I think if he leaves at 8AM a few days he’ll get more company. I’ll ride with him too. I think it’s great he’s bike commuting and I’m sure he’ll be making the trip much faster with a little experience. faster than possible by car.

    Comment by I. Ponder — 4:58 pm July 21, 2010 #

  2. 50 to 60 minutes? Granted, one may have to wait for lights but that is slow. Google says it 8.3 miles to city hall along the water and through Sodo. I can’t see scores of new bicyclists saying gee, an hour to get to work? Car = 20 mins, Bus=35 mins, Water Taxi = 45 mins. Maybe McAginnit wants to increase the bus and car commute times to coax us into our spandex…? ;-)

    Comment by JayDee — 6:32 pm July 21, 2010 #

  3. Agree on using the underpass, I use it all the time as a cyclist and it lets you avoid the dangerous crossings down there. I see too many cyclists cross against the red light and many close calls – very worried I will see an accident sooner or later.

    As a new rider I too was scared to ride at night but some practice, a good light and necessity (it gets dark around 4:00 for much of the year you know) made it not a problem. Sidewalk riding is essential sometimes due to traffic aggression or a simple lack of a good bike route but not recommended due to peds/traffic entering and exiting the roadway. Motor vehicles block sidewalks more than the roadway.

    I ride to South Lake Union in about 30-40 minutes. My ride home takes me about 50 minutes. It’s faster than the bus and sometimes faster than driving if traffic is bad. And best of all, it’s fun!

    I’ll try to join him on Friday if I can, I’m usually on the road by 6:30 am at the latest since I’ve got an early job. An hour-long pace will make me late by at about 1 hour.

    Comment by Al — 6:39 pm July 21, 2010 #

  4. I’m sure there’s as much talking as riding on this particular commute. Staying as a group means the slowest rider sets the pace. I think this is a terrific thing.

    Those of us who bike commute want to set the record straight that’s it’s usually as fast as or faster than car.

    For my return trip home I always take the long way around Alki and up Jacobsen as opposed to Avalon. That only adds 15 minutes to my commute, but is priceless for what it does for my sanity.

    The average cost to own and operate a medium-sized car has risen 4.8 percent since last year to 56.6 cents a mile, or $8,487 a year, according to AAA’s annual cost study.

    The amount was based on 15,000 miles of driving each year.

    The study found a small car costs 43.3 cents a mile, or $6,496 a year, while a four-wheel drive SUV is the most expensive, at nearly 74 cents per mile, or $11,000 a year.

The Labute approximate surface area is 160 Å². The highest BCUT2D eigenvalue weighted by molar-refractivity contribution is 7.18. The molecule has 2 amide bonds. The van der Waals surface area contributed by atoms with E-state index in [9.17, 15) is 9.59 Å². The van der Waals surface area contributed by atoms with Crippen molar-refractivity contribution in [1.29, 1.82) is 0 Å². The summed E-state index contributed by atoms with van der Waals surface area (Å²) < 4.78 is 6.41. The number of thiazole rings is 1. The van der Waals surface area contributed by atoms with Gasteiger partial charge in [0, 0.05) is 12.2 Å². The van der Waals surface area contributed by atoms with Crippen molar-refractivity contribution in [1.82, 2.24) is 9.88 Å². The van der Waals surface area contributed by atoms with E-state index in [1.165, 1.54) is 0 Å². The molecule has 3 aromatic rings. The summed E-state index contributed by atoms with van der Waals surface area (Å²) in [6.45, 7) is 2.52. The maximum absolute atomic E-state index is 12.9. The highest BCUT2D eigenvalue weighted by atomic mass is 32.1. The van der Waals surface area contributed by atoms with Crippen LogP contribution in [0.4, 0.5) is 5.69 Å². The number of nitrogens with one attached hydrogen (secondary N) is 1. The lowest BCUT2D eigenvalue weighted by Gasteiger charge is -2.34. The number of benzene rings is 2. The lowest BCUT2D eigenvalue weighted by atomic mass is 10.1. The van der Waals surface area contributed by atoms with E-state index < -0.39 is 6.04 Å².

When you consider that, is a $1,000 bicycle expensive?

    Comment by I. Ponder — 6:59 pm July 21, 2010 #

  5. I’m a newby bike commuter and have only crossed the bridge a handful of times (I usually grab the water taxi). Where is this underpass that you speak of? I find the path over the low bridge terribly confusin. Is there a good, detailed map of that section?

    Comment by Molly — 7:37 pm July 21, 2010 #

  6. Tom and other riders should also consider using the Water Taxi for a quicker multimodal trip when they want to. Ride to the 7:30 ferry and use the convenient bike racks. You will be downtown in ten minutes.

    That being said, I love my regular bike commute into downtown. The trail to Alaskan Way is well marked and industrial. Trucks are respectful because the crossings are well designed. I am not sure what the underpass is that you refer to. Once you get to Alaskan Way you have the option of the sidewalk on the left side which has few crossings or the bike lanes. It is fairly easy to look for your opportunity to cross over to the right hand bike lane. The pavement sucks because this street has a poor subsurface in cruddy fill. Neither the port nor the city seems to care too much, but the road is coming apart.

    Comment by Westside — 8:48 pm July 21, 2010 #

  7. Molly:
    When going EB on the low bridge instead of going for the obvious veer to the left across the street and into the path of oncoming traffic (i.e an 18-wheeler), take a sharp RH turn at the bottom of the bridge on the path, then whipping a U-e *under* the bridge to continue the path on the RH side of the road. Going WB you just reverse. It only works with elevated roadways, but is a handy trick for trails like this. It takes more time, but I’d rather not be a hood ornament on a Paccar truck…
    -
    As for a map, perhaps the wiser among us can help.

    Comment by JayDee — 8:50 pm July 21, 2010 #

  8. Here’s a google map of the low bridge underpass.
    Pretty cool that google is experimenting with a biking option for directions.

    Comment by owen — 8:59 pm July 21, 2010 #

  9. BIKE TO WORK!!! YAY!!!!!!!!!!!!!!!

    Comment by AJP — 9:21 pm July 21, 2010 #

  10. I. Ponder, you could always ride your bike around the block before starting your workday.

    .

    That way, you would feel like your still doing your part in promoting bike commuting. ;)

    .

    Mike

    Comment by miws — 9:24 pm July 21, 2010 #

  11. Maybe instead of painting cycling marks on the roads the city can spend time, effort and money painting directional markings on the bike path to help people navigate safer routes. Post better signs to help people know where the underpass is so they can avoid traffic. There’s an idea… avoid traffic…wow, I’m a frigging genius.